“That could possibly be (an issue with recruiters), but it’s not on the football field,” Bullock said. “His height doesn’t do his heart and his work-ethic justice.
“His vision is so good. I heard one of the guys say (former Alabama running back) Mark Ingram was that tall, 5-9 maybe?”
Ingram, an every-down back and Heisman Trophy winner, listed at 5-10, 215 pounds while playing at Alabama. His NFL Combine stats list him at 5-9.
Auburn has gotten a lot of mileage of 5-9, 216-pound sophomore Michael Dyer, who reportedly ran a 4.4-second 40 dash in high school.
Pope could and likely will bulk up.
“He’s just a high school kid,” Bullock said. “I imagine by the time he’s a sophomore in college he’ll be around 215.”
Can Pope bulk up and maintain his speed? Ingram’s experience would indicate that Pope could give a few ticks. Ingram posted a 4.62-second 40 dash at the Combine and was a first-round draft pick.
So, there must be something deeper with Pope, the uber cynic might say. Could there be the dreaded character issues? Pope missed games on suspension during his freshman and sophomore years, after all.
Those issues appear to have cleared up under Bullock, who became interim head coach before Pope’s junior season and permanent head coach before this season.
Some might speculate that the “interim” title motivated Bullock to keep his star running back on the field in 2010, but Bullock has a reputation for discipline. Anyone who has witnessed one of Bullock’s early season practices has seen starters who missed workouts running stadium steps.
Anyone who has attended early season games has seen key players in jerseys and shorts on the sideline. They’re not all injured.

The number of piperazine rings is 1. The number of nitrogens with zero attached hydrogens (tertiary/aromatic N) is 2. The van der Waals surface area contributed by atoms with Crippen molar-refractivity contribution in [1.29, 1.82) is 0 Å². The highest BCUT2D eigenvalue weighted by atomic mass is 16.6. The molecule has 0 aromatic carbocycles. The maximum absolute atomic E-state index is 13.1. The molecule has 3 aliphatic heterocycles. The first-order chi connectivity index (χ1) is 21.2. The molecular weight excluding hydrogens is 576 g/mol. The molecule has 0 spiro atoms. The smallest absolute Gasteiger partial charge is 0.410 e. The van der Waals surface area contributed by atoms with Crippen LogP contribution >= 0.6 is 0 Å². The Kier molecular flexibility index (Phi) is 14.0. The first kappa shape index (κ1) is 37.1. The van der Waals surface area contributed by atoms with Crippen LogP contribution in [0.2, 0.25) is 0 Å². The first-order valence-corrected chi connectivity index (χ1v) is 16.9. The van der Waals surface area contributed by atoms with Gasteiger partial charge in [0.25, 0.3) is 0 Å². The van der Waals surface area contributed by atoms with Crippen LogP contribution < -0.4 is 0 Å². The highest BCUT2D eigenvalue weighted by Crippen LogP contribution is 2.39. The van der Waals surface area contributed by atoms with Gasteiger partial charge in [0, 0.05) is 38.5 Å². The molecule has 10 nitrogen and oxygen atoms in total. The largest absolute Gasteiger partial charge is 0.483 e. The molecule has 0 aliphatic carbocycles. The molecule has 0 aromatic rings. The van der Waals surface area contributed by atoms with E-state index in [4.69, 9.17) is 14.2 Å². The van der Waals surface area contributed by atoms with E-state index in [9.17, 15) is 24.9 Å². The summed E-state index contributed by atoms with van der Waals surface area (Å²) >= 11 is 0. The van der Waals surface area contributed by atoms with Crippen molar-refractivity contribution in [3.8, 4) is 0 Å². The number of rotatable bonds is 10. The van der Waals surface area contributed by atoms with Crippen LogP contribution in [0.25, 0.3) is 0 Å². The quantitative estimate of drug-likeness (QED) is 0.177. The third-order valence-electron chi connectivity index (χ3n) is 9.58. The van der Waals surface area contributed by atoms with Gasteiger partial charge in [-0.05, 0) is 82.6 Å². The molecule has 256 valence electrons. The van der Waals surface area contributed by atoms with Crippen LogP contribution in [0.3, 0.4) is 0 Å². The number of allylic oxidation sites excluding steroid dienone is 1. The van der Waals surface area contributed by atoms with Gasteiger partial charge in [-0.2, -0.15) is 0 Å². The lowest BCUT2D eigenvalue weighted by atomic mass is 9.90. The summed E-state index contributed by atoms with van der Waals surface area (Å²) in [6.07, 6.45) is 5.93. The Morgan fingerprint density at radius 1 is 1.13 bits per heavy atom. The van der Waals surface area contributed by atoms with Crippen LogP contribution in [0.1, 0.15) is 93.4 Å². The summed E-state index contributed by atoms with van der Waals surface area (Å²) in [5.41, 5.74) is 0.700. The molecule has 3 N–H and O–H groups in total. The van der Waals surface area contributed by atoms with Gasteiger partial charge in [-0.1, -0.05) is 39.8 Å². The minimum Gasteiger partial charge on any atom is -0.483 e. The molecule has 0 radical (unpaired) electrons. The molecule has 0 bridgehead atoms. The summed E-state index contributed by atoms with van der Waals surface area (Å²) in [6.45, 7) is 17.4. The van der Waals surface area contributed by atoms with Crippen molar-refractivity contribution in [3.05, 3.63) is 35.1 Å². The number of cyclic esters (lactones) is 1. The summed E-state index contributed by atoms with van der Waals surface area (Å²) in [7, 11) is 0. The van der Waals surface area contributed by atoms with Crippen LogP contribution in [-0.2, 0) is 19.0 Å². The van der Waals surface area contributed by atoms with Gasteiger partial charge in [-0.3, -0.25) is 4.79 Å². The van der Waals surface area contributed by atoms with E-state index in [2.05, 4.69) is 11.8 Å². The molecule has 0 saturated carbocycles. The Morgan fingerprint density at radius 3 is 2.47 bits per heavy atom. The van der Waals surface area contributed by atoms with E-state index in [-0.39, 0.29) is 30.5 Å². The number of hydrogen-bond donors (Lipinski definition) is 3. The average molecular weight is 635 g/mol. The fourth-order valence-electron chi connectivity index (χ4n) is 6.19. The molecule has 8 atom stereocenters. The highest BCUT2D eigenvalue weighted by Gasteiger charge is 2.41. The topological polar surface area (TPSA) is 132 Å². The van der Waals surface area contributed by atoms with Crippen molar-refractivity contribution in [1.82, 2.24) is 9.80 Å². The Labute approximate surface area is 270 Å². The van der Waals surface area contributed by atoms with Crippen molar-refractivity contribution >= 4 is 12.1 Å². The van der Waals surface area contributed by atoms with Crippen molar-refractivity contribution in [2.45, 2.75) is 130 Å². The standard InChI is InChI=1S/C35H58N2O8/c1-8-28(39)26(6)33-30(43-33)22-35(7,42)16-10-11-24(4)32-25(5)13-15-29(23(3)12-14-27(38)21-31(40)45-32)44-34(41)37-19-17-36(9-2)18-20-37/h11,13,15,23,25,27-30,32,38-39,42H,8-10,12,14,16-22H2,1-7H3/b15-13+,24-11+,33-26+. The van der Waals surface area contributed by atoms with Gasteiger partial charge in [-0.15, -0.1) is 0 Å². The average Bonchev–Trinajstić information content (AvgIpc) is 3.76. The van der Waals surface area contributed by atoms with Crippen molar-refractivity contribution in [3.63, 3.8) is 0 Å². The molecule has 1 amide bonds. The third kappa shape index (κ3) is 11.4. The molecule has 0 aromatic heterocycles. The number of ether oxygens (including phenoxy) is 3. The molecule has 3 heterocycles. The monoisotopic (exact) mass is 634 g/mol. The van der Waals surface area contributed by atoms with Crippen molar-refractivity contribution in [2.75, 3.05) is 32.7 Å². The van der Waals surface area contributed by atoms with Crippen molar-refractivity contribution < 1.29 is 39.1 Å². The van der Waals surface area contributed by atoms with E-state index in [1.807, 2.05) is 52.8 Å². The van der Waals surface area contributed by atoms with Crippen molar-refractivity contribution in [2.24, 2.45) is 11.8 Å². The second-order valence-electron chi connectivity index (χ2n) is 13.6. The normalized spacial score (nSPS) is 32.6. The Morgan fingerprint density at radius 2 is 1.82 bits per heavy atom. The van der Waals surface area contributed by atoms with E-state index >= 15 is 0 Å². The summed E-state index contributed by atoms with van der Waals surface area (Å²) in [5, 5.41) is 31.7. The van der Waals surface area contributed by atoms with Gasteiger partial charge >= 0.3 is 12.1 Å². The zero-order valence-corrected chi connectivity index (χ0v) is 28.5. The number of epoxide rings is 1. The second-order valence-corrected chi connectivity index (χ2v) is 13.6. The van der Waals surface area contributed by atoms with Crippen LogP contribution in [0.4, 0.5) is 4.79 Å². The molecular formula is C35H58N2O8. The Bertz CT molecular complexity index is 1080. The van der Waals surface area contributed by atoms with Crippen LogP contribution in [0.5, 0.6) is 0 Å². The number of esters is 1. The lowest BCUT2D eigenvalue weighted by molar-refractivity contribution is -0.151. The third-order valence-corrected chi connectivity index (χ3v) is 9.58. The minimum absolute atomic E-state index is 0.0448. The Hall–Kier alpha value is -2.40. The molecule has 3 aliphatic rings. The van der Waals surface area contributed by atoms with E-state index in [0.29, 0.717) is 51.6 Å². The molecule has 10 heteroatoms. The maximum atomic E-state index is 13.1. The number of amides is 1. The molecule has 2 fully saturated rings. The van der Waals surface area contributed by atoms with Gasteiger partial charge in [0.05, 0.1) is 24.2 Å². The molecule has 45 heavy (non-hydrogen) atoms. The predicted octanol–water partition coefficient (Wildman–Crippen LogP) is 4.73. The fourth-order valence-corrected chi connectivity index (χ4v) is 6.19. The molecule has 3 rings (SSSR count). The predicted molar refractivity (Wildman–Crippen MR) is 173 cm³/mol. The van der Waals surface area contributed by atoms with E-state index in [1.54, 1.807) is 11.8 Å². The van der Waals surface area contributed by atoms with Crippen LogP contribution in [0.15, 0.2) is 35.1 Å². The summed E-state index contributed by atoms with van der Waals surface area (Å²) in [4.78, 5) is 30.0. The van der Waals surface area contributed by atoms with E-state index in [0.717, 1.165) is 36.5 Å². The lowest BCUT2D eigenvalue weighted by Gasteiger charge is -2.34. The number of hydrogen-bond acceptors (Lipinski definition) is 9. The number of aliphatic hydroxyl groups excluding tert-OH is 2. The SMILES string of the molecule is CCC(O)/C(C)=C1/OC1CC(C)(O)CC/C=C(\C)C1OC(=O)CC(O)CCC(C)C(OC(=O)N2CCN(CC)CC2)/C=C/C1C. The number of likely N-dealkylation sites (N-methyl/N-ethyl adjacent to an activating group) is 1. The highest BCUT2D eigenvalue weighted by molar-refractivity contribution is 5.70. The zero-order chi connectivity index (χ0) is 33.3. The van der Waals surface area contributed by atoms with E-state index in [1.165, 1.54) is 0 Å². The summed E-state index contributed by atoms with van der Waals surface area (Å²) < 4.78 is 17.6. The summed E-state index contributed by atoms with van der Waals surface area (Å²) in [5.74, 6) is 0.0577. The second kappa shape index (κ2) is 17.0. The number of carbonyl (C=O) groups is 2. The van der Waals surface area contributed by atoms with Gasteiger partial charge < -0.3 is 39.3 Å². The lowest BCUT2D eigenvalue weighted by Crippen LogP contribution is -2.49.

Bullock said Pope has never had the kind of issues that keep a coach awake at night, staring at the phone. Like many young players who see that their talent outclasses that of others, Pope has had occasion to test the resolve of his coaches.
Again, that appears to have cleared up under Bullock.
“I don’t know exactly what they’re looking for,” Bullock said, “but he comes out and gives me a hundred percent on the field.”
Bullock said he has talked to Pope about better marketing himself --- seeking out media opportunities and treating each one as a job interview. Same for sitdowns with a college coaches.
Pope said, “I really want to play college football” and will go where he has a formal offer, but he wants a major-college chance. He lists Alabama, Auburn, Clemson and LSU among schools of interest, but he must get them interested enough in him to offer a scholarship.
“I don’t care about it, for real,” he said. “I mean, I’m going to do what I do on the field. They’ll come if they come.”
If he keeps scoring touchdowns, Bullock said, the bigger schools will have to take a longer look.
“I think he can pretty much go to any major college and play football,” Bullock said. “It depends on the type of system, but the skill is there.”
Joe Medley is The Star’s sports columnist. He can be reached at 256-235-3576 or firstname.lastname@example.org. Follow on Twitter @jmedley_star.